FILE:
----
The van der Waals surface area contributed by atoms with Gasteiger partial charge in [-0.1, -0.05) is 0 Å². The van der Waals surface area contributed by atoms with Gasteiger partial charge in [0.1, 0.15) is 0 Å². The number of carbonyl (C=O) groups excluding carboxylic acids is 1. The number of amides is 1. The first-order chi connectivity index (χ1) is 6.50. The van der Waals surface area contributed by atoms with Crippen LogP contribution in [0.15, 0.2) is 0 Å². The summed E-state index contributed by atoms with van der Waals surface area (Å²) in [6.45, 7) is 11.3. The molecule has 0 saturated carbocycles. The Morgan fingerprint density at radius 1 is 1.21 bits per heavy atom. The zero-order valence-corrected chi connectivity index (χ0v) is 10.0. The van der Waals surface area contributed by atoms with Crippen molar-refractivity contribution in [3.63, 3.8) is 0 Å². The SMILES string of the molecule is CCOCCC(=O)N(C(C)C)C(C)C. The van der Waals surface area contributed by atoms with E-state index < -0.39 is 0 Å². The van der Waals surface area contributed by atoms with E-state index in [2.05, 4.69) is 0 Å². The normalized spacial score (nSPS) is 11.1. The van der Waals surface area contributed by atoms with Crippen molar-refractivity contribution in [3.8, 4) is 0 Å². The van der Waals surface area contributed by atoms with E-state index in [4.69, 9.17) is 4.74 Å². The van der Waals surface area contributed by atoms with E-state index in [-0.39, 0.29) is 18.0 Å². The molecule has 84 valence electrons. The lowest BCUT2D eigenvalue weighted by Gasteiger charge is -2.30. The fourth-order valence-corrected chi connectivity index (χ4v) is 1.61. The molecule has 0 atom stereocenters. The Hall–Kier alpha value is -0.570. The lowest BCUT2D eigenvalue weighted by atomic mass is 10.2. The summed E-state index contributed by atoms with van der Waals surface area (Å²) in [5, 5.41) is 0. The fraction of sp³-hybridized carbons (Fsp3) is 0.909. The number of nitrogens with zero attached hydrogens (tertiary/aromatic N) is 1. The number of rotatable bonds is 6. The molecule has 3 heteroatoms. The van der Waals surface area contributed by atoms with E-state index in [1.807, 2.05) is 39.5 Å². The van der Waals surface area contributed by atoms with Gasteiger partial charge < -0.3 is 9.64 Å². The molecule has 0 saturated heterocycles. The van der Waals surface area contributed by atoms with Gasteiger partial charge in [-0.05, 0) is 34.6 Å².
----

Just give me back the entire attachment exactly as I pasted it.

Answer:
The van der Waals surface area contributed by atoms with Gasteiger partial charge in [-0.1, -0.05) is 0 Å². The van der Waals surface area contributed by atoms with Gasteiger partial charge in [0.1, 0.15) is 0 Å². The number of carbonyl (C=O) groups excluding carboxylic acids is 1. The number of amides is 1. The first-order chi connectivity index (χ1) is 6.50. The van der Waals surface area contributed by atoms with Crippen LogP contribution in [0.15, 0.2) is 0 Å². The summed E-state index contributed by atoms with van der Waals surface area (Å²) in [6.45, 7) is 11.3. The molecule has 0 saturated carbocycles. The Morgan fingerprint density at radius 1 is 1.21 bits per heavy atom. The zero-order valence-corrected chi connectivity index (χ0v) is 10.0. The van der Waals surface area contributed by atoms with Crippen molar-refractivity contribution in [3.63, 3.8) is 0 Å². The SMILES string of the molecule is CCOCCC(=O)N(C(C)C)C(C)C. The van der Waals surface area contributed by atoms with E-state index < -0.39 is 0 Å². The van der Waals surface area contributed by atoms with E-state index in [2.05, 4.69) is 0 Å². The normalized spacial score (nSPS) is 11.1. The van der Waals surface area contributed by atoms with Crippen molar-refractivity contribution in [3.8, 4) is 0 Å². The van der Waals surface area contributed by atoms with E-state index in [4.69, 9.17) is 4.74 Å². The van der Waals surface area contributed by atoms with E-state index in [-0.39, 0.29) is 18.0 Å². The molecule has 84 valence electrons. The lowest BCUT2D eigenvalue weighted by Gasteiger charge is -2.30. The fourth-order valence-corrected chi connectivity index (χ4v) is 1.61. The molecule has 0 atom stereocenters. The Hall–Kier alpha value is -0.570. The lowest BCUT2D eigenvalue weighted by atomic mass is 10.2. The summed E-state index contributed by atoms with van der Waals surface area (Å²) in [5, 5.41) is 0. The fraction of sp³-hybridized carbons (Fsp3) is 0.909. The number of nitrogens with zero attached hydrogens (tertiary/aromatic N) is 1. The number of rotatable bonds is 6. The molecule has 3 heteroatoms. The van der Waals surface area contributed by atoms with E-state index in [1.807, 2.05) is 39.5 Å². The van der Waals surface area contributed by atoms with Gasteiger partial charge < -0.3 is 9.64 Å². The molecule has 0 saturated heterocycles. The van der Waals surface area contributed by atoms with Gasteiger partial charge in [-0.05, 0) is 34.6 Å².